I feel as though I have been a little slow on the uptake when it comes films recently – or at least good films, I put this down to the fact that I am drowning in books. I have no excuse I know but it’s the only one I’ve got. Cheerful Weather For The Wedding was adapted for the screen from Julia Strachey 1932 novella by Persephone books the cover painted by Lamorna artist Harold Knight is stunning.
The summer before…
I finally got round to watching the film Dir Donald Rice and staring Felicity Jones and Luke Treadaway it is also has fabulous and hilarious supporting cast including Elizabeth McGovern, Mackenzie Crook and Ellie Kendrick.
The film and novella are about a young woman called Dolly and are set on the morning of her winter wedding day.While her rather curious family are down stairs she is upstairs in her room, drinking rum, vomiting, and acting nothing like the traditional movie bride we have all come to know and love/sneer and laugh at. Throughout the film Dolly continues to barricade herself in her bedroom becoming further and further acquainted with rum, avoiding one particular guest who waits to see her desperately before she says I do. The story is told though a series of flash backs between the summer before the wedding and the present from either Dolly’s or the waited guest (Joesph’s) perspective.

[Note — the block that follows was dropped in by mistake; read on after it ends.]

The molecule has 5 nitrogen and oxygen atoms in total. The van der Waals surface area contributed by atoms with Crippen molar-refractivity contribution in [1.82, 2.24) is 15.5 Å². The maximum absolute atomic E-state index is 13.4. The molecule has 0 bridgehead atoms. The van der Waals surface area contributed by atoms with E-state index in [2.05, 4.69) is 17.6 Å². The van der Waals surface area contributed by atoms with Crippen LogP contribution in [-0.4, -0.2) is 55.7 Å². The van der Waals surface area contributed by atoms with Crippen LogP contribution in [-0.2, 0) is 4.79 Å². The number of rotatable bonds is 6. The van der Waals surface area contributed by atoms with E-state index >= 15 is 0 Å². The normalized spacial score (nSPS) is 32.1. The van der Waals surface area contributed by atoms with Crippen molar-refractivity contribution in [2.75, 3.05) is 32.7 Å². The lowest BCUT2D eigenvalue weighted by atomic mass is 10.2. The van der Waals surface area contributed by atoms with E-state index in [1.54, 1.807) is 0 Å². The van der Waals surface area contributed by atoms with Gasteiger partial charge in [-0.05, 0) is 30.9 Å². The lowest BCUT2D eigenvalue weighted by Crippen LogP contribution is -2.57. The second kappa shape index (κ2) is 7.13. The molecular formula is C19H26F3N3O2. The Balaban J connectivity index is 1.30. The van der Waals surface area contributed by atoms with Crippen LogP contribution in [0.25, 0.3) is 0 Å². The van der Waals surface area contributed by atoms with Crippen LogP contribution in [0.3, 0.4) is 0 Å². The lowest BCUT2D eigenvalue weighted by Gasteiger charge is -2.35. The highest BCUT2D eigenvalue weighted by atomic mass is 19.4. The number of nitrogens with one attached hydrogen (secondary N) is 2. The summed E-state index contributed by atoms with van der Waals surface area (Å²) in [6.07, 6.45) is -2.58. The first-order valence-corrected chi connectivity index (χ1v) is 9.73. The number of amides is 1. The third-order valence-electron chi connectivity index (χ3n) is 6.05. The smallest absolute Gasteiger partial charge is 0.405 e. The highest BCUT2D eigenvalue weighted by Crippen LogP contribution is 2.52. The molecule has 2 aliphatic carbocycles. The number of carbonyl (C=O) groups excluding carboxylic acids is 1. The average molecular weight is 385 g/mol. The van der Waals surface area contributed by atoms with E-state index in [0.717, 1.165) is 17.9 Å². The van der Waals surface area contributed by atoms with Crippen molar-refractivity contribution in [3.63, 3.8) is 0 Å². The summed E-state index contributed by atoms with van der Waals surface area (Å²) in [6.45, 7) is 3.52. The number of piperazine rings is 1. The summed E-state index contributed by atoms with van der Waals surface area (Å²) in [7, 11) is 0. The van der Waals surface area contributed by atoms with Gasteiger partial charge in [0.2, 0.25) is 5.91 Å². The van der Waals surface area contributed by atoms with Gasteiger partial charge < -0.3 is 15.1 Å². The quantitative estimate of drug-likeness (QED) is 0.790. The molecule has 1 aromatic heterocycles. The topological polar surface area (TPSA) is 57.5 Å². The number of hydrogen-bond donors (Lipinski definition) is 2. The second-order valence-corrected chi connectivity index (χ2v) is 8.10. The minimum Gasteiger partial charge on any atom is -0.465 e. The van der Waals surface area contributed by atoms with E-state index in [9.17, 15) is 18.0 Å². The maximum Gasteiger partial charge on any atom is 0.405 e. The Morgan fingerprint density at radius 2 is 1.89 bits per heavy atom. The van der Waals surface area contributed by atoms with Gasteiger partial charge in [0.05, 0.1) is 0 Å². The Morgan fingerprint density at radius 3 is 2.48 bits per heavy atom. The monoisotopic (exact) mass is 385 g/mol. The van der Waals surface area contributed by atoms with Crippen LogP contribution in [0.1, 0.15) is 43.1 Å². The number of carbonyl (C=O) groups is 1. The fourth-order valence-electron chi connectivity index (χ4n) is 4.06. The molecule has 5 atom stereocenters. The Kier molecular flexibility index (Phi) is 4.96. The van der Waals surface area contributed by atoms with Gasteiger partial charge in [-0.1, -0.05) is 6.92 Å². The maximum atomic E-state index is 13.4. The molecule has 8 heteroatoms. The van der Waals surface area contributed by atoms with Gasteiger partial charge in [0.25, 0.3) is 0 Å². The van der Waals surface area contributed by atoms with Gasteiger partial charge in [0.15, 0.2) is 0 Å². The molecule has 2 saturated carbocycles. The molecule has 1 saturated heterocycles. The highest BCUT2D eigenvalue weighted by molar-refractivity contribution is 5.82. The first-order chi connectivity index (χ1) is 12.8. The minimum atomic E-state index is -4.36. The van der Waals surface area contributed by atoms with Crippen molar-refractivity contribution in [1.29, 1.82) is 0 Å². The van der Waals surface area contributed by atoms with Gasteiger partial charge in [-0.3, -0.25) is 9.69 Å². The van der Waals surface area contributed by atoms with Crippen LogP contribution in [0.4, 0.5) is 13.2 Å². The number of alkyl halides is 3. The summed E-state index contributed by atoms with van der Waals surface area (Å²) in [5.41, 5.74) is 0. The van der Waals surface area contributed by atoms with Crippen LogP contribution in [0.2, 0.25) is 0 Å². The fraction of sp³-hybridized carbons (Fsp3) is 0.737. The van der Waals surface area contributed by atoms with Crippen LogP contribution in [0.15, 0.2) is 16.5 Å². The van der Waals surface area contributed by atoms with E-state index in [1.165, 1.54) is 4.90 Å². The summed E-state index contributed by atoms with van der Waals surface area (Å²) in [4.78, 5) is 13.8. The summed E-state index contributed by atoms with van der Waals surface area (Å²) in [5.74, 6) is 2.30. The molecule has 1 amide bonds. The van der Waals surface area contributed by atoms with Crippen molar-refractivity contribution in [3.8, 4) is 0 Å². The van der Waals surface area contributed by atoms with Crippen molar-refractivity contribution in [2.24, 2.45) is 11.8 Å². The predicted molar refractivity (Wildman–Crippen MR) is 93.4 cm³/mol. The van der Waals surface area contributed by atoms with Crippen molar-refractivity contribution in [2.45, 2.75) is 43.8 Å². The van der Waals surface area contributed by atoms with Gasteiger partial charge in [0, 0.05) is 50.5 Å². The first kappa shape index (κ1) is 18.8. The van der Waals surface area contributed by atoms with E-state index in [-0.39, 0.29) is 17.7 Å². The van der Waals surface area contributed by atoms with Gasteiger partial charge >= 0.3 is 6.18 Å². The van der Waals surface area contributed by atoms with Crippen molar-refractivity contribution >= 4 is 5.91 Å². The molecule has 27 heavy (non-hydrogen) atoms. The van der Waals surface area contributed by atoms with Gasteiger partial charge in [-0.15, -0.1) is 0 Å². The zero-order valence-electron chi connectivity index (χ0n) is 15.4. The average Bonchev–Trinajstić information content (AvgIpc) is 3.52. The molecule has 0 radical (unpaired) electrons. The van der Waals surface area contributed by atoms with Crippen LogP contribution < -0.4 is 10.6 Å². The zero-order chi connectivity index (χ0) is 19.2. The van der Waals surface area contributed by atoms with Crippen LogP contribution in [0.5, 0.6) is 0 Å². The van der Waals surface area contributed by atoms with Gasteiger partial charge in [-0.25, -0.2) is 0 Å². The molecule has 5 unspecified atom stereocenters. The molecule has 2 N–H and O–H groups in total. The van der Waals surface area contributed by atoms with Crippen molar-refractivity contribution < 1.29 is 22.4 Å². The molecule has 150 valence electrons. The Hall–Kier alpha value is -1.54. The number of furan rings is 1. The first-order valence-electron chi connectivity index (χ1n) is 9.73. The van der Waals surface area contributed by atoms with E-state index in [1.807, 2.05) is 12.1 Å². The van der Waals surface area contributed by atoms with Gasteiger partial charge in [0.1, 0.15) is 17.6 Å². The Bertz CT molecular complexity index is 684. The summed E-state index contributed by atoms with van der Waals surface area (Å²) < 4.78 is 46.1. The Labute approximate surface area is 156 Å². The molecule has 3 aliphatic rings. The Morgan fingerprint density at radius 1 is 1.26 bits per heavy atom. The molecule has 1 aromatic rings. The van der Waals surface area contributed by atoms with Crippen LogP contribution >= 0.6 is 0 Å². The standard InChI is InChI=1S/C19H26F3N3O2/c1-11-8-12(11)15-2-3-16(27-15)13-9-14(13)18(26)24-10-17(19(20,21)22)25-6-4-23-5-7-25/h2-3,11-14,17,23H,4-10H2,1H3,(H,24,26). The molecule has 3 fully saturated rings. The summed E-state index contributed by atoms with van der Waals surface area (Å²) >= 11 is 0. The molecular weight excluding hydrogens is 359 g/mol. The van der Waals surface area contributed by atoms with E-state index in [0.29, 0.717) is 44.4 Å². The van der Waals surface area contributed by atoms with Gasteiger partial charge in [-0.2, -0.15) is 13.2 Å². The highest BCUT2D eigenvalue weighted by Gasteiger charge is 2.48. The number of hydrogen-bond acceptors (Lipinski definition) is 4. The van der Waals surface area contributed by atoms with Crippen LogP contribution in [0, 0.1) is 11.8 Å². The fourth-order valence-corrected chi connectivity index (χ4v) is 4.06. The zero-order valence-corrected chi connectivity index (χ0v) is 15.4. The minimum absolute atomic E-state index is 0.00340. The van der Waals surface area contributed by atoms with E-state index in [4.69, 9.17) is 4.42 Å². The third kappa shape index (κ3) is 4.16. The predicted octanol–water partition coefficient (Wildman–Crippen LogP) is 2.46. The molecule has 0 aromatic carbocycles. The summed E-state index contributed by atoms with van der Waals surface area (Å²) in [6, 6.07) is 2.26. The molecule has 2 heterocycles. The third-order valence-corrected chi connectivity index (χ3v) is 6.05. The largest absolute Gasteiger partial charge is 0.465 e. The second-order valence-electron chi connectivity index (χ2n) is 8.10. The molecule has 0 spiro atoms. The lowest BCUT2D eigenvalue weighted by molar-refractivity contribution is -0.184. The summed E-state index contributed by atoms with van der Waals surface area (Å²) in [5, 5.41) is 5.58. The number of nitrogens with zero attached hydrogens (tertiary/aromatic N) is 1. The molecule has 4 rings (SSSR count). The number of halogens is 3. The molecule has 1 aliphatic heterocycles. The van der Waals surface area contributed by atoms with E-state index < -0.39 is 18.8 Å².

Keeping their nerve
Dolly’s family I think are great representation of every family and it is Dolly’s family who make the film great. The deaf uncle, the child with home made cherry bombs and his two parents begging him to behave and failing miserably. A husband who’s wife loathes his family and the judgmental mother who will always disapprove of her child’s choices and is blind of the real goings on to her own family, and siblings who in spite ourselves we sneer at and find a constant, reliable source of amusement.
Goodbye my love
Cheerful Weather For a Wedding is a realistic love story told through the eyes of the leading man on the morning the love of his life is set to marry another man. The story is written beautifully and shows the complexities of women, it also portrays how saying what you feel is difficult no matter your sex and how sometimes the end of the story is simply goodbye.